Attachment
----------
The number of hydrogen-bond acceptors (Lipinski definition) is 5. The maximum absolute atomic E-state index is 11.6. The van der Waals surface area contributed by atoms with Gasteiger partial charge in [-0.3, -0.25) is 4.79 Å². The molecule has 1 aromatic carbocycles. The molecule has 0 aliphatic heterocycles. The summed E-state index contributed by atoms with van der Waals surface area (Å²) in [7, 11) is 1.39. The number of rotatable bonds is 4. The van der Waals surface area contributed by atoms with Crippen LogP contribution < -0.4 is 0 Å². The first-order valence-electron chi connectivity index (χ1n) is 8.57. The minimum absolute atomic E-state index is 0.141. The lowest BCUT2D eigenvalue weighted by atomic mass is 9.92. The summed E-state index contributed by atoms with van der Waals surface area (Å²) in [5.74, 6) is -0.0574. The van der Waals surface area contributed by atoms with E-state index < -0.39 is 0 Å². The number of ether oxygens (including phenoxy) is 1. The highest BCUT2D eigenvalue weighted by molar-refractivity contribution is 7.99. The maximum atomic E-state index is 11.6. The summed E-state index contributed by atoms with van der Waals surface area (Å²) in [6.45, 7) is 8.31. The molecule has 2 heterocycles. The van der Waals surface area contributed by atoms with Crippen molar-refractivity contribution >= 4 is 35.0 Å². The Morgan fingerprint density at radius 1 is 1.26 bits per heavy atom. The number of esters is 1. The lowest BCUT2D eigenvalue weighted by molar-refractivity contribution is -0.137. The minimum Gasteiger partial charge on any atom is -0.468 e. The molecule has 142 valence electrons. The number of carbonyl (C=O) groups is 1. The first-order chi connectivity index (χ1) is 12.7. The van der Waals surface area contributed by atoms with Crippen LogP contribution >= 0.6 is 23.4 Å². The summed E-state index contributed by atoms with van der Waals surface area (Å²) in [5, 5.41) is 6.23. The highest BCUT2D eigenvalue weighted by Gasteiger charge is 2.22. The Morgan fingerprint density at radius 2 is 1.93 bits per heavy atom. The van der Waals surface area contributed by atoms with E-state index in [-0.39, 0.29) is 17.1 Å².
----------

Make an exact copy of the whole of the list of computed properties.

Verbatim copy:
The number of hydrogen-bond acceptors (Lipinski definition) is 5. The maximum absolute atomic E-state index is 11.6. The van der Waals surface area contributed by atoms with Gasteiger partial charge in [-0.3, -0.25) is 4.79 Å². The molecule has 1 aromatic carbocycles. The molecule has 0 aliphatic heterocycles. The summed E-state index contributed by atoms with van der Waals surface area (Å²) in [7, 11) is 1.39. The number of rotatable bonds is 4. The van der Waals surface area contributed by atoms with Crippen LogP contribution < -0.4 is 0 Å². The first-order valence-electron chi connectivity index (χ1n) is 8.57. The minimum absolute atomic E-state index is 0.141. The lowest BCUT2D eigenvalue weighted by atomic mass is 9.92. The summed E-state index contributed by atoms with van der Waals surface area (Å²) in [5.74, 6) is -0.0574. The van der Waals surface area contributed by atoms with E-state index < -0.39 is 0 Å². The number of ether oxygens (including phenoxy) is 1. The highest BCUT2D eigenvalue weighted by molar-refractivity contribution is 7.99. The maximum atomic E-state index is 11.6. The summed E-state index contributed by atoms with van der Waals surface area (Å²) in [6.45, 7) is 8.31. The molecule has 2 heterocycles. The van der Waals surface area contributed by atoms with Crippen molar-refractivity contribution >= 4 is 35.0 Å². The Morgan fingerprint density at radius 1 is 1.26 bits per heavy atom. The number of esters is 1. The lowest BCUT2D eigenvalue weighted by molar-refractivity contribution is -0.137. The minimum Gasteiger partial charge on any atom is -0.468 e. The molecule has 142 valence electrons. The number of carbonyl (C=O) groups is 1. The first-order chi connectivity index (χ1) is 12.7. The van der Waals surface area contributed by atoms with Crippen LogP contribution >= 0.6 is 23.4 Å². The summed E-state index contributed by atoms with van der Waals surface area (Å²) in [5, 5.41) is 6.23. The highest BCUT2D eigenvalue weighted by Gasteiger charge is 2.22. The Morgan fingerprint density at radius 2 is 1.93 bits per heavy atom. The van der Waals surface area contributed by atoms with E-state index in [-0.39, 0.29) is 17.1 Å².